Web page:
Archive for the ‘Post 1.7’ Category

Thursday, March 22, 12:04 p.m.

Thanks to the twittering danger signals of the reporters, I locate Jack O’Lies’ cubicle easily. It stands isolated amid dozens of empty desks along the west wall. He has removed one of the cubicle’s walls, giving him an unbroken view of the cobalt blue water of Puget Sound. I wonder how often he takes in the stunning vista. His head is down, his eyes on his keyboard.

“Excuse me?” I say. “Hi. Are you Jack O’Lies?”

He looks up from his computer keyboard. His eyes are pale blue: a shade not captured by the offensive blogger’s video camera, the KING 5 TV lens, or even my brief glance at him as he glared at his boss.

Impulsively, I decide that the best tactic I can employ is deceit. Dishonesty. Lying.

“I’m Katherine from the Journal. We had an interview scheduled for ten today. I’m kind of late,” I say. It’s two hours after our scheduled interview—more than kind of late. I force a phony giggle.

I ought to mention that I’m a terrible liar.

“Can we grab a cup of coffee?” I say. “My treat. This won’t take more than fifteen, twenty minutes.”

That’s what I always tell my interviewees—fifteen, maybe twenty minutes. Occasionally it’s true.

Jack O’Lies stares at me, but not in the slurred way he stared at his boss. He lets out a rough sound that isn’t a laugh.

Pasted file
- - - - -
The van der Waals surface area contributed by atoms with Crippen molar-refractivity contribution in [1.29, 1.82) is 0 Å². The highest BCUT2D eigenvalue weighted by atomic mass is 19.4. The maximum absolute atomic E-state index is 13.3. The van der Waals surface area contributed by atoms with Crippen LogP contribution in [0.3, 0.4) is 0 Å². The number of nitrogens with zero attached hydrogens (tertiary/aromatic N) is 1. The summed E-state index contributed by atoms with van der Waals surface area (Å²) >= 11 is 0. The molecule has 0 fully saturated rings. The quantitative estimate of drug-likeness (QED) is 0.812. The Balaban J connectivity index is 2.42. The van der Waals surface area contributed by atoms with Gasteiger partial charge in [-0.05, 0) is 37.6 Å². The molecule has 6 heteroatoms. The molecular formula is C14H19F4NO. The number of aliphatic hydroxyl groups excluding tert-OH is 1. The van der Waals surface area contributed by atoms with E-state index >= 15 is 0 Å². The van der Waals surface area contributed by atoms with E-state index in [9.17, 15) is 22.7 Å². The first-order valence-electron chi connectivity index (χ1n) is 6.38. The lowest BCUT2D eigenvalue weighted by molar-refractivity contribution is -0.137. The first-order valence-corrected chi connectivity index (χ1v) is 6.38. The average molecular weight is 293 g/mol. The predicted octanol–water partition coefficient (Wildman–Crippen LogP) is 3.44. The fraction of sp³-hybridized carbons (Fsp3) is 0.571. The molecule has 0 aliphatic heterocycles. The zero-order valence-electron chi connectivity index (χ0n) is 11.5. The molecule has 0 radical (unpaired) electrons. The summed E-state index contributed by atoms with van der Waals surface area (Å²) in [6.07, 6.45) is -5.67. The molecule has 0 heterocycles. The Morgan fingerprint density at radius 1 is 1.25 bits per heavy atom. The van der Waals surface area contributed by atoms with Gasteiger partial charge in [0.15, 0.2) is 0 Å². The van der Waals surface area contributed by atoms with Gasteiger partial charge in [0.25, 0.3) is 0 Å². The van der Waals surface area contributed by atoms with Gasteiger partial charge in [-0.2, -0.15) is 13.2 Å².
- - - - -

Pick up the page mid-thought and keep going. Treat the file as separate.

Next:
“Coffee? Is that the new corporate buzz word around here? Are you from the legal department?”

“No. I’m Katherine from the Journal. Your editor set up an interview between us for ten today.”

“I’m supposed to interview you why, exactly?”

“No, no, I’m supposed to interview you,” I say.

There’s a long, long, long pause. I can hear my own breathing. I hold my breath.

“I’ve got work to do,” he says.

“It’ll just take a couple minutes,” I say.

“Not today.”

“Ten minutes, max,” I say.

His gaze slips back to his computer keyboard.

“I’m on deadline. Go write your blog and leave me alone,” he says.

“But—”

“Not today,” he says again. He says it softly, but not kindly.

Dismissively.

If he shouted, if he added a bit of choice profanity, if he shoved me, I would feel a sight less offended and put out.

“Okay, then,” I say.

I huff back to work, some twenty miles north in speedy, non-rush hour traffic. He actually thinks I’m a blogger. I am many things that journalists don’t want to be, but I’m not a blogger. I’m stubborn at inappropriate times. I hold a grudge…more than one. I can be insufferable when professionally thwarted. But I am not a blogger.

As the afternoon wears itself thin, I sit at my desk and assemble calendar copy to fill holes in the next edition of the Journal, while Jack O’Lies (I learn later) sits at his desk and assembles obituaries to fill holes in the next edition of the Washingtonian. Both of us brood.

He broods about…well, he never told me exactly what. But I was able to surmise later. I brood about my impending trip back to Seattle this evening.

His fellow Washingtonian journalist, Bididiana Gomez, told me plenty about his habits.

I know he likes to drink.

I know he is on deadline.

I know his deadline is five p.m.

I know he retires to the 3 Coins Restaurant (where “restaurant” is a loosely applied term) every night after deadline and drinks Scotch on the rocks. More than one.

I know that I will be joining him tonight.

“Not today,” he warned me. Too bad I’m obtuse. Things wouldn’t have gotten so out of hand if I had listened to him.

Advertisements